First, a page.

Move over, Brian Roberts, Rob Marcus and Tom Rutledge. There's a new cable kid in town.
Altice CEO Dexter Goei made that point abundantly clear Wednesday during the company's conference call with financial analysts about its $9.1 billion deal to purchase a 70% stake in Suddenlink Communications . Referring to Suddenlink as "our first US acquisition," Goei said the company has grand designs on the huge, and still somewhat fragmented, US cable market. (See Altice to Buy Suddenlink in $9.1B Deal and What's It All About, Altice?)
Noting that Altice executives see "significant in-market consolidation opportunities in the US," Goei said every cable operator "below Comcast effectively is in consolidation mode. So it augurs for an interesting next six months to two years. We certainly expect to be right in the middle of that consolidation."
Goei, whose company is reportedly wooing Time Warner Cable Inc. (NYSE: TWC) as well, did not spell out which other US MSOs might be in Altice's sights. But he emphasized that Altice, which has concentrated on Europe, Israel and the Caribbean up till now, intends to be a major American player from now on.
Assuming that the Suddenlink deal passes US regulatory review and goes through as planned, American properties will make up 12% of Altice's portfolio. Goei said the company's goal is to boost that portion to 50% of the company's holdings over time to balance out its investments between the US and Europe, although he cautioned that "that's not a golden rule."
The unexpected announcement of the Suddenlink deal and Goei's comments sent US cable stocks both soaring and falling yesterday. Shares of Time Warner Cable and Cablevision Systems Corp. (NYSE: CVC), seen as another key takeover candidate, rose markedly while shares of Charter Communications Inc. , which now faces a strong rival in its pursuit of TWC, dipped.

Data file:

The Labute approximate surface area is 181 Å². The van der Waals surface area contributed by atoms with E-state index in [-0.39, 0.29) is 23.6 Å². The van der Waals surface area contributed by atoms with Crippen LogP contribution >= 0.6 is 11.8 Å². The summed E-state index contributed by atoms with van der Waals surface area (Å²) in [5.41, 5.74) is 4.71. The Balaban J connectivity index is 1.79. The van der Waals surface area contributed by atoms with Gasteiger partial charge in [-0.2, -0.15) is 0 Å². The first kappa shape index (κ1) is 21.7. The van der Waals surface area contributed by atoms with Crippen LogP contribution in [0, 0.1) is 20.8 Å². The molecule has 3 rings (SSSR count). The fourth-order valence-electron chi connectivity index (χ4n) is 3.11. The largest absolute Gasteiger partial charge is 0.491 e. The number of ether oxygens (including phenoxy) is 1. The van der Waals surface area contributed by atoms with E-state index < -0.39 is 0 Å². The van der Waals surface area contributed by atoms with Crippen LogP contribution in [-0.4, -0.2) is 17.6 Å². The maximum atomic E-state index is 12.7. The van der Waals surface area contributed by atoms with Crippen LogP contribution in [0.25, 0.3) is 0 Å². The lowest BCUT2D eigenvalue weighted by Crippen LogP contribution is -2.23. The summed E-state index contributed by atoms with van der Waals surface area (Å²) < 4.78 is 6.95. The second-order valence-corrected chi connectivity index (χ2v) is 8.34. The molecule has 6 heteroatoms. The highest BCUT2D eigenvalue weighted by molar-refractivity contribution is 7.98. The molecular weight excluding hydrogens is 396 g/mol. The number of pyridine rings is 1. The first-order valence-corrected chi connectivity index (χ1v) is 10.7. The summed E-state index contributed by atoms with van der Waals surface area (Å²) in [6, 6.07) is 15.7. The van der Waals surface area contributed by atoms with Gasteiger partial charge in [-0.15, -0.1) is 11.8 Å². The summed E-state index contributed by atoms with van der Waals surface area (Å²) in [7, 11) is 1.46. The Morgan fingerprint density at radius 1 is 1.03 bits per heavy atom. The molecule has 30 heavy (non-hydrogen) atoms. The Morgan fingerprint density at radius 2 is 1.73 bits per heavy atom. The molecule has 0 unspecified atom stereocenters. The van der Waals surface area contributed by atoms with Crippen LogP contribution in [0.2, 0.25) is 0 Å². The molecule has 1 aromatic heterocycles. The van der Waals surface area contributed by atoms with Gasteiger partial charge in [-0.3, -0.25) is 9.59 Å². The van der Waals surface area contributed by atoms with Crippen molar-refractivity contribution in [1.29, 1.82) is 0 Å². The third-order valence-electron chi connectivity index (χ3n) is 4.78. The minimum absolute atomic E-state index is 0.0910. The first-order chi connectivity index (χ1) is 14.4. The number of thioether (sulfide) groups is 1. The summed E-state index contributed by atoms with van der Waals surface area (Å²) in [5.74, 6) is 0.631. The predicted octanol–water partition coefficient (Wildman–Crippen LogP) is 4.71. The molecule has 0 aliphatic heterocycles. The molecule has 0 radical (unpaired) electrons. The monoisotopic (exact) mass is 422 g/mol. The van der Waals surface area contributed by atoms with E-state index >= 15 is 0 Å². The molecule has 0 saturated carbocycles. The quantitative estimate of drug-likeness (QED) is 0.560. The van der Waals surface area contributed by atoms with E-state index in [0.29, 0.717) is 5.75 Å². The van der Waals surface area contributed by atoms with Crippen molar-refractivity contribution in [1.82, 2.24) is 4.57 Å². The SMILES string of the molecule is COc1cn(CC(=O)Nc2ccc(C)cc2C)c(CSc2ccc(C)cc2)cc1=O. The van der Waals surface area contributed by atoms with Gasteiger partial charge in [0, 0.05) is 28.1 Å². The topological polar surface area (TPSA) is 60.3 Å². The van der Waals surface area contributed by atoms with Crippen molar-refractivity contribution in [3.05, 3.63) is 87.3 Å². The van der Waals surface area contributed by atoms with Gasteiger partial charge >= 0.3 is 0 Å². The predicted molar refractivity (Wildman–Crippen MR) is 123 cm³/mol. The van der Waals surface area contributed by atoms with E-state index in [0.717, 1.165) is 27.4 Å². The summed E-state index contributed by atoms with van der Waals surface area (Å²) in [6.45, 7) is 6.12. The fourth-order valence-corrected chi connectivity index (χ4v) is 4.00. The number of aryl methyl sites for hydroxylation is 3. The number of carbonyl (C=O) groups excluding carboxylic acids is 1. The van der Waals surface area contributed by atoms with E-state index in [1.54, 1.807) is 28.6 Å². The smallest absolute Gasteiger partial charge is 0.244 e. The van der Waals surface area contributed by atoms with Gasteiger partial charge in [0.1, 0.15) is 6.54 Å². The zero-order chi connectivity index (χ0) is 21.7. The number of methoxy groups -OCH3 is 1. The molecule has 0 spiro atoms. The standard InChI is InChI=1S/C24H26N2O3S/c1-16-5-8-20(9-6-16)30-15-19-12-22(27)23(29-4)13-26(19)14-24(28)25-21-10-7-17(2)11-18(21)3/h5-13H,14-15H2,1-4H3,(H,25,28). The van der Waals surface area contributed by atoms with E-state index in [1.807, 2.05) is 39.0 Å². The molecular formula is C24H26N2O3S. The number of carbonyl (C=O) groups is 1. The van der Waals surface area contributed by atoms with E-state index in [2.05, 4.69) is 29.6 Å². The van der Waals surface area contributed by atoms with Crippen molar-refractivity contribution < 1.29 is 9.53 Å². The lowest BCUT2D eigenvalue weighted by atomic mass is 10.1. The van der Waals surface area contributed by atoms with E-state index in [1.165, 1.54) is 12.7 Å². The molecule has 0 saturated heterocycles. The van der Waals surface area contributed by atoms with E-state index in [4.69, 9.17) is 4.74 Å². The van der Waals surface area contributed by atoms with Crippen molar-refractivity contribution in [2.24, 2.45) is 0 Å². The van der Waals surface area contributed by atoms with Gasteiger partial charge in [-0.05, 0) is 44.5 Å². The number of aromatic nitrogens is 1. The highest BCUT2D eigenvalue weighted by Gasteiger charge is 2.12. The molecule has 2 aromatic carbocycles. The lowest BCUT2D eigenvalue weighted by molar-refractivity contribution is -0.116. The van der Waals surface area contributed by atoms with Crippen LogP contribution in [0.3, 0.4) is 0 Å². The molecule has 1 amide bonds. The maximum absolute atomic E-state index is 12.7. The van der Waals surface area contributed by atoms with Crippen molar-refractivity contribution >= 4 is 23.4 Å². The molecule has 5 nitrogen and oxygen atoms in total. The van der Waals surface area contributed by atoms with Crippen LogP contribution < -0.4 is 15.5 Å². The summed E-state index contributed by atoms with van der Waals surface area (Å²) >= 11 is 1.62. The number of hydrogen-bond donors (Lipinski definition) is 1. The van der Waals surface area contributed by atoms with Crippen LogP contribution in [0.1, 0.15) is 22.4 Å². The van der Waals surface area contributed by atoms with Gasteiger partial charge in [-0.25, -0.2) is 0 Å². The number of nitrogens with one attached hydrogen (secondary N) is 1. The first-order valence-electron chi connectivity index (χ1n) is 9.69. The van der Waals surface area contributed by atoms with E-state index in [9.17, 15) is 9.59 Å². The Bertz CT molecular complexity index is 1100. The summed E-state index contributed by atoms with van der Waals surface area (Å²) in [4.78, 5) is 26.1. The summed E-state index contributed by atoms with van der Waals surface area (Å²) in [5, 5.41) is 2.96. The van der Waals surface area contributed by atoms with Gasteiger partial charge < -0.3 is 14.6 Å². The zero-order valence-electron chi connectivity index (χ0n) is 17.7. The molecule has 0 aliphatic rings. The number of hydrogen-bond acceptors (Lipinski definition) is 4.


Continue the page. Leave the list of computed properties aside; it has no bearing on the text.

Analysts are generally mixed over whether Altice will pursue Cablevision, whose CEO James Dolan effectively put the company up for sale at the cable industry's INTX Show in Chicago two weeks ago. While Cablevision operates a large, highly valued cable system in the prime New York market, some analysts argue that its valuations are too high and its competition position is too vulnerable in a market where it fiercely competes head-to-head with Verizon Communications Inc. (NYSE: VZ)'s all-fiber FiOS platform. (See Cablevision Chief Plays the Dating Game.)
But, with Charter already pursuing Time Warner Cable and now negotiating a new deal with Bright House Networks , analysts strongly believe that more market consolidation is coming. The big question now is which company will be the Great Cable Consolidatior, Altice or Charter? (See Charter, Bright House: The Wedding's Back On.)
For all the excitement created by Altice's move earlier this week, Craig Moffett, for one, still thinks that Charter has the upper hand in the upcoming duel for TWC because it can offer more cash in its takeover bids than Altice right now. In a note to investors yesterday, Moffett, senior research analyst at MoffettNathanson LLC , also noted that Charter is less leveraged and better capitalized than Altice.
But, no matter what, TWC will likely go for a higher price now, assuming company executives decide that they don't want to stay independent. "The price for TWC just went up," Moffett wrote. "The value of a TWC deal to Charter therefore just went down."
Moffett, who criticized Altice for buying Suddenlink "at an unsupportably high price" and assuming improbably high cost synergies from the deal, also thinks that Charter will still emerge as the industry's grand consolidator, not the ambitious French communications giant. But he notes that Charter may end up having to pay a prohibitive sum for that privilege.
"Yes, Charter still has the inside track to being the industry's consolidator," he wrote. "But if they have to overpay to consolidate, it would be a pyrrhic victory."
— Alan Breznick, Cable/Video Practice Leader, Light Reading